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The TFD or T2FD NVIS antenna

When Alison, G8ROG, gave her talk on NVIS one of the antennas she mentioned was the Terminated Folded Dipole design - also known as the T2FD (tilted terminated folded dipole) or BTFD (balanced terminated folded dipole). Although is seems to have a little less gain than a dipole it is quite an appealing antenna as it allows operation on a wide range of HF bands (or any frequency between) and use of an ATU is allegedly not essential. It is also claimed to pick up less noise than other wire antenna types - possibly because the main lobe points upwards.

I spent a lot of time looking at this antenna design a year or two ago before concluding it didn't really match my needs at the time. What follows is based what consultants call a 'literature review' ie I haven't done anything useful myself but have read lots by others who claim to have. The dimensions seem to vary widely, even on diagrams from the same source, so it may be a matter of 'suck it and see'.

The basic design can be seen in the diagram below. There are many versions of this design online, some replacing the balun with balanced feeder. I doubt they all work equally well, so experimentation may well be needed. (One of the joys of the hobby of course!) Buxcomm in the US (see link below) sell a commercial version of this antenna as well as a range of parts for those wanting to make their own, including terminating resistors. Full details of their design is available on their website. It appears that their version is tried and tested so could be well worth trying.  BTW if you have 83ft to spare and want the easy route, just buy a £200 Yaesu YA-30, which appears to be much the same antenna. Another similar antenna, is available from Barker & Williamson who were awarded a US patent in 1983 (see link below)..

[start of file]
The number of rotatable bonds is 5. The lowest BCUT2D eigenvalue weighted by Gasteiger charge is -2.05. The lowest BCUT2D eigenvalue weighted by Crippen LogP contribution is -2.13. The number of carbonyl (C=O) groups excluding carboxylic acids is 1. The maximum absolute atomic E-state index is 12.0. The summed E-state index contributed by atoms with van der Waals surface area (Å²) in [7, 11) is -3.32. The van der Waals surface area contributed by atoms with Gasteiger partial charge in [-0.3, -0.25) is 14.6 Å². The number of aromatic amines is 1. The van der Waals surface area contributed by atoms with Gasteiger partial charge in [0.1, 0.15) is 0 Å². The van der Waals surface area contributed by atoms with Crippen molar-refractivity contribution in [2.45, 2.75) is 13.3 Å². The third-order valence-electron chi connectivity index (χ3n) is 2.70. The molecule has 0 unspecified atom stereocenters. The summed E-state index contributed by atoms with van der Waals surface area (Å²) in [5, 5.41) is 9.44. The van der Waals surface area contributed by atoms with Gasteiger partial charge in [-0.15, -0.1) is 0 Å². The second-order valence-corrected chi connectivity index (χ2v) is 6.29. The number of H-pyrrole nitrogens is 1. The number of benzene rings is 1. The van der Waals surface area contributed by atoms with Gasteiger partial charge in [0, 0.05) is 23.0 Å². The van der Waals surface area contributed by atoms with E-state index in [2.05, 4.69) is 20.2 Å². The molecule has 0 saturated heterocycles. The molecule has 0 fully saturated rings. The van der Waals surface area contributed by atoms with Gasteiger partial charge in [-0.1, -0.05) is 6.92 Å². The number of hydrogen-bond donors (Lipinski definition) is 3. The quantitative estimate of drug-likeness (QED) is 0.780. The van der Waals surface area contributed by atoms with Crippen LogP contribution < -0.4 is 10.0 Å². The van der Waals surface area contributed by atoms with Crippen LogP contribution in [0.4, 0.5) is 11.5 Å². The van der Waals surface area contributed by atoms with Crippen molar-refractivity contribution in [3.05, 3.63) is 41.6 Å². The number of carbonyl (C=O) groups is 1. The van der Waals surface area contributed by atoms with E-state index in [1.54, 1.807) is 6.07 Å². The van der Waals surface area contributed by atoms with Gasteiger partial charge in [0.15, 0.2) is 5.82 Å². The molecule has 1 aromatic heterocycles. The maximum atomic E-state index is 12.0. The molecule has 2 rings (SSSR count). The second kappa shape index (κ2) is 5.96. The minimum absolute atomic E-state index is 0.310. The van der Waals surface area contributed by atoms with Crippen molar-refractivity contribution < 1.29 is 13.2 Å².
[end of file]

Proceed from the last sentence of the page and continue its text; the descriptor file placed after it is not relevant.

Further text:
Diagram of the TFD antenna
Many designs, including Bixcomm's use a 9:1 balun and a 450 ohm terminating resistor, R1 (450/9=50 ohms, which matches 50 ohm coax of course). Other versions features baluns from 4:1 to 16:1 and terminating resistors from 300 to 800 ohms, depending on the match. Some designs use 75 ohm coax, which would probably require an ATU in the shack. One source suggests the exact value of the resistor and antenna dimensions are more critical at the lower resistance values.

Dimensions A and B both vary, depending on the frequency range needed and the need to match the antenna to the terminating resistance correctly. Typical values for the length, A, are between 20 and 26m. The amount of spread, B, ranges far more widely - between 0.4m and 3m. A number of sources provide a formula to work out A and B.

A is typically put at around 100/f metres, where f is the frequency of the lowest band of operation in MHz.

B is sometimes put at about 3/f metres, although both B&W and Buxcomm seem to use a value of about 1.66/f

For operation from 80m upwards (based on a mid-band frequency of 3.65MHz)

A = 100/3.65 = 27.4m and

B = 3/3.65 = 0.8m (or about 0.45m if you believe B&W and Buxcomm)

The tilted version of this antenna has one end higher than the other and may have some gain in the direction of tilt, which does not seem to be a particularly useful feature if you want it to radiate vertically upwards so you can work someone nearby via NVIS propagation. Those with telescopic masts might want to do some experiments to see if a tilt converts it from an NVIS to a DX antenna. Any tilt will introduce a degree of vertical polarisation, which may make electrical interference pickup and TVI risks a bit higher.

The fact that the antenna has a terminating resistor built-in makes some people to think that a lot of power is wasted. In fact, depending on the dimensions and frequency of operation, the terminating resistor may be doing very much other than helping the SWR match slightly - most if not all power will be radiated. The antenna was originally designed for the US military and there are reports that the original dimensions were optimised for their military bands. This would mean that the resistor would be more likely to be absorbing power at amateur frequencies. There are now designs around which have been optimised for the amateur bands. If used for transmit it is important to fit a high power resistor that can take at least half of your TX power as, in a fault condition, it may end up absorbing a fair chunk of it. Fireworks may entertain the neighbours but are probably best avoided.

More information:

The website of US company Buxcomm has a strange domain name but they not only provide full antenna design details but also sell hard-to-source parts like high power terminating resistors and complete antennas.

Military grade antennas from Barker & Williamson big bucks!

The 1983 Barker & Williamson patent, which has interesting SWR curves